I grew up in a simple house with a big yard. Yards aren’t so important anymore. Kids don’t play outside much and where I live old houses are taken down and new ones are built that are all house, no yard.
Our yard was my mother’s favourite playground. Over the decades I watched her turn it into a garden so glorious it radiated her life energy out into the streets. People walking up and down would stop and comment, beaming back the joy in their smiles. It was by no means a seriously coiffed garden – far too stuffy! It was semi-cultivated and landscaped according to designs that perpetually evolved in her head. It was a collection of birthday and Mothers’ Day shrubs, vines and flowers, plant sale bargains, and many a reject from garden shop bins she investigated on her way back from the grocery store.
Birds loved that garden – lots of birds – blue jays, chickadees, bush tits, flickers, robins, sparrows, towhees and all the others I don’t know. And hummingbirds! All those hummingbirds zipping around here, there and everywhere. It was a magnificent 100 room palace for that co-operative and robust community! Over the years I spent many enjoyable Sunday afternoons on the deck looking across the garden at the view of the inlet and its unceasing activity. One day the birds caught my attention and suddenly I became acutely aware of their presence. There were so many and they were so busy!
I thought about them after my mother died and our house was sold and demolished. I thought about the chickadees who built their nest in the birdhouse hanging from the eave. They would come back and find their home gone. Come spring all the birds would fly back to their summer sanctuary with the tall, dense deodar tree, the fragrant cedar, the screaming yellow laburnum, the bright camellias and rhodos and all the flowers, flowers, flowers. None of it would be there. I wondered if they would be confused and frightened having faithfully followed their magical compass only to arrive to an empty dirt patch. I felt a well of sadness for them, or so I thought. But it wasn’t for them. It was for the primal human longing in me that could no longer be fulfilled.
In my sadness I wondered what they would do. The answer came so quickly and clearly it almost embarrassed me. They would find another home! They do not long for home. They go home when the flow of life directs them there. If home is gone, they stay in the flow and follow where it takes them next. The birds would be just fine. I, on the other hand, had no idea where I was going.
For more than 40 years that simple house and its big yard had been my home base. For a long time after it was gone I felt like I was one of the migratory birds being called back over and over again. Just like them, when the need to return to the place of nests and family came upon me, I did not question. I let those Divine whispers lead me. There were certain places, certain days, certain times when the call would be so strong it would transmute from ethereal to physical and pull me toward our house. If I was driving east I’d turn the car west and get on my familiar route. Other times it would come out of the blue with no connection to time and space. It was suddenly there inside my being and I had to go. It was never planned. It was always unstoppable. I heeded the call many times in those first two years. Friends and neighbours told me to stop because they feared the pain I felt. I went anyway. I knew my grief needed an exit. It wanted its freedom and its opportunity to transform too.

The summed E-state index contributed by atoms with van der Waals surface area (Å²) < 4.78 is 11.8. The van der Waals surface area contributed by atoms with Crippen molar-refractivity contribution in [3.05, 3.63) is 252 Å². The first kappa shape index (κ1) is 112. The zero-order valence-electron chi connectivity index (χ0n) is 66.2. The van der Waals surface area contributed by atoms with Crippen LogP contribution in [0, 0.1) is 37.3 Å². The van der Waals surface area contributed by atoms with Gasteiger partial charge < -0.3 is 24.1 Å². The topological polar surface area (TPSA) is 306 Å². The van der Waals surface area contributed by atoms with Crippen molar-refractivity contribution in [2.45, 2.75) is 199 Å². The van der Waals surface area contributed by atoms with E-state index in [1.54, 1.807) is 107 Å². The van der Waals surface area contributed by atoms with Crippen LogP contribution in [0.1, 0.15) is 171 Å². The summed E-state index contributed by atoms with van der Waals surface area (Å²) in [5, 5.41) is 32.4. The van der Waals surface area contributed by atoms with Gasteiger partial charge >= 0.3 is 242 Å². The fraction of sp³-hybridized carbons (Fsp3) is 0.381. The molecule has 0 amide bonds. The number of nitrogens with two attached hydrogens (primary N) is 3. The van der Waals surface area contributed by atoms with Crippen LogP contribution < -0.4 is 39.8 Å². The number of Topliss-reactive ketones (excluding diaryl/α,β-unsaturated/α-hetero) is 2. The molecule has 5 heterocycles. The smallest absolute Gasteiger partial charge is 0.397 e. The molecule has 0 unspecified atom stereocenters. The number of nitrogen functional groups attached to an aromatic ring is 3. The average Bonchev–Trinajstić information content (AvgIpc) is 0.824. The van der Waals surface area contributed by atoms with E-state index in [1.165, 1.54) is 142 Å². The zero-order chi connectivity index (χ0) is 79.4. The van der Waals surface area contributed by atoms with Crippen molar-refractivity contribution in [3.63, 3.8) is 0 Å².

Gradually the call became more and more faint and my trips back home less and less frequent. I saw our house and its yard in many phases of leaving; when it was desolate in the winter, when the untended garden bloomed in a mad spring frenzy, when the grass had grown three feet high and when the dismantling began. Then my heart knew there was no need to suffer. It was time to stay away. There can be great healing in witnessing and there can be torture in the inability to let go.
After a long absence I was called once more but this time as I drove I felt a preparation going on inside me. Coming down the lane I could see the open space where the carport had been. When I got to the street and looked across I saw one small fragment of the basement wall still intact. The big steel caterpillar was still at work, its job all but complete. In the rush of raw emotion that swept through me I was surprised that the most dominant of them was my gratitude for being there in that moment. My home, the place that had helped shape me and gave so much to me, did not slip out of existence unnoticed. I was there to see it go and to say thank you.
Going through loss is different for everyone. I needed to bear witness to the process of an ending. At the end, I needed to hold a space for gratitude to flow out with the past. Being a witness is what allowed my sadness to transform into gratefulness. One day when the new house was built I drove by and saw someone’s coat flung over the railing of a staircase I glimpsed through the front door. To see their home lived in was the completion of the process and I let all attachment to the place that had been my home go. A different dream was unfolding there now. The obvious came into crystal clear focus. The perpetual motion of life carries on no matter what. I’m grateful for the healing that allows me to go with it peacefully.